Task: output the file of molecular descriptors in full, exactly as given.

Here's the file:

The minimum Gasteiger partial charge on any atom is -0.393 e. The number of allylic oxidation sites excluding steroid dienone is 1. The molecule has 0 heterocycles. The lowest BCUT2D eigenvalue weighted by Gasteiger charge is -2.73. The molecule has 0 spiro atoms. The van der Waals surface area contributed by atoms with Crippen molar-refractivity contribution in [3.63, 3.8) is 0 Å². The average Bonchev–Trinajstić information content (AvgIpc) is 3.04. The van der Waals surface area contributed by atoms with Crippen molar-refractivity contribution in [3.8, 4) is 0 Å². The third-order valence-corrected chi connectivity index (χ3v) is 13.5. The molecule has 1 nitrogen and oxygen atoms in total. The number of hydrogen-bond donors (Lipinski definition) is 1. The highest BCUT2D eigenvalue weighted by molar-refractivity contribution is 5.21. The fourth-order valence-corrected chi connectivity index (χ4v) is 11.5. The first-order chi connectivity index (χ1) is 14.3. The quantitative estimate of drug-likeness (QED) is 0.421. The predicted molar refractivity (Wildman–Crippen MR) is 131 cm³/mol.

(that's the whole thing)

The minimum Gasteiger partial charge on any atom is -0.393 e. The number of allylic oxidation sites excluding steroid dienone is 1. The molecule has 0 heterocycles. The lowest BCUT2D eigenvalue weighted by Gasteiger charge is -2.73. The molecule has 0 spiro atoms. The van der Waals surface area contributed by atoms with Crippen molar-refractivity contribution in [3.63, 3.8) is 0 Å². The average Bonchev–Trinajstić information content (AvgIpc) is 3.04. The van der Waals surface area contributed by atoms with Crippen molar-refractivity contribution in [3.8, 4) is 0 Å². The third-order valence-corrected chi connectivity index (χ3v) is 13.5. The molecule has 1 nitrogen and oxygen atoms in total. The number of hydrogen-bond donors (Lipinski definition) is 1. The highest BCUT2D eigenvalue weighted by molar-refractivity contribution is 5.21. The fourth-order valence-corrected chi connectivity index (χ4v) is 11.5. The first-order chi connectivity index (χ1) is 14.3. The quantitative estimate of drug-likeness (QED) is 0.421. The predicted molar refractivity (Wildman–Crippen MR) is 131 cm³/mol.